Japan's central bank upgraded its assessment of the nation's economy for the seventh consecutive month on Thursday, offering its most optimistic view in two and a half years, thanks to improvement in business sentiment and robust consumer spending.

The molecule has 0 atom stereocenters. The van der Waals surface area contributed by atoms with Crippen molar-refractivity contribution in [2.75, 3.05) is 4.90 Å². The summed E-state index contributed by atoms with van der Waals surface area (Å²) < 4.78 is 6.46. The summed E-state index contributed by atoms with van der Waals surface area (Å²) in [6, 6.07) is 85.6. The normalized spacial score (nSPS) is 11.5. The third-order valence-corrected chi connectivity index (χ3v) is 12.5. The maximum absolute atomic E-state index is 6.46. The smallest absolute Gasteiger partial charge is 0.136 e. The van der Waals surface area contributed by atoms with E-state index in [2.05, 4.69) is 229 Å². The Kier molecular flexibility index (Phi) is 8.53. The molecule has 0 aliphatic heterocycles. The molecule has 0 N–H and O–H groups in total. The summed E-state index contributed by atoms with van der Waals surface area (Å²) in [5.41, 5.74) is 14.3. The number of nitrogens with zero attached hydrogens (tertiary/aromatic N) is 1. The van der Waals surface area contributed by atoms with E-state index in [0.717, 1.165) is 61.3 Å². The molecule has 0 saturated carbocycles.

At the end of two-day policy meeting, the Bank of Japan (BOJ) said in a statement that the Japanese economy is "starting to recover moderately," using the word "recover" for the first time since January 2011, two months before the March 11 earthquake-tsunami disaster devastated the country. In its assessment last month, the BOJ described the economy as "picking up." At the meeting, BOJ Governor Haruhiko Kuroda and his eight board colleagues also voted unanimously to maintain its aggressive policy introduced in April, of which goal is to achieve a 2 percent inflation target in two years. In April, the central bank decided to double the monetary base at an annual pace of about JPY 60-70 trillion (USD 600-700 billion) and the purchases of government bonds in two years to overcome the world's third-biggest economy's deflation that has lasted for nearly 15 years. The measures also include more purchases of risky financial assets, including exchange-traded funds and real estate investment trusts. "The BOJ will continue with the quantitative and qualitative monetary easing, aiming to achieve the price stability target of 2 percent, as long as it is necessary for maintaining that target in a stable manner," the central bank said in the statement. Exports have been picking up, while business fixed investment has stopped weakening and shown some signs of picking up, the BOJ said. Business sentiment has been improving and private consumption has remained resilient," it said. With regard to the outlook, the BOJ said Japan's economy is expected to recover moderately on the back of the resilience in domestic demand and the pick-up in overseas economies. It also pointed out risks to the country's economy, saying "there remains a high degree of uncertainty," including the prospects for the European debt problem, developments in the emerging and commodity-exporting economies, and the pace of recovery in the US economy. The central bank's drastic monetary easing steps are in line with Prime Minister Shinzo Abe's aggressive economic policies called "Abenomics," which aim to overcome deflation that has lasted more than 15 years and to boost the Japanese economy.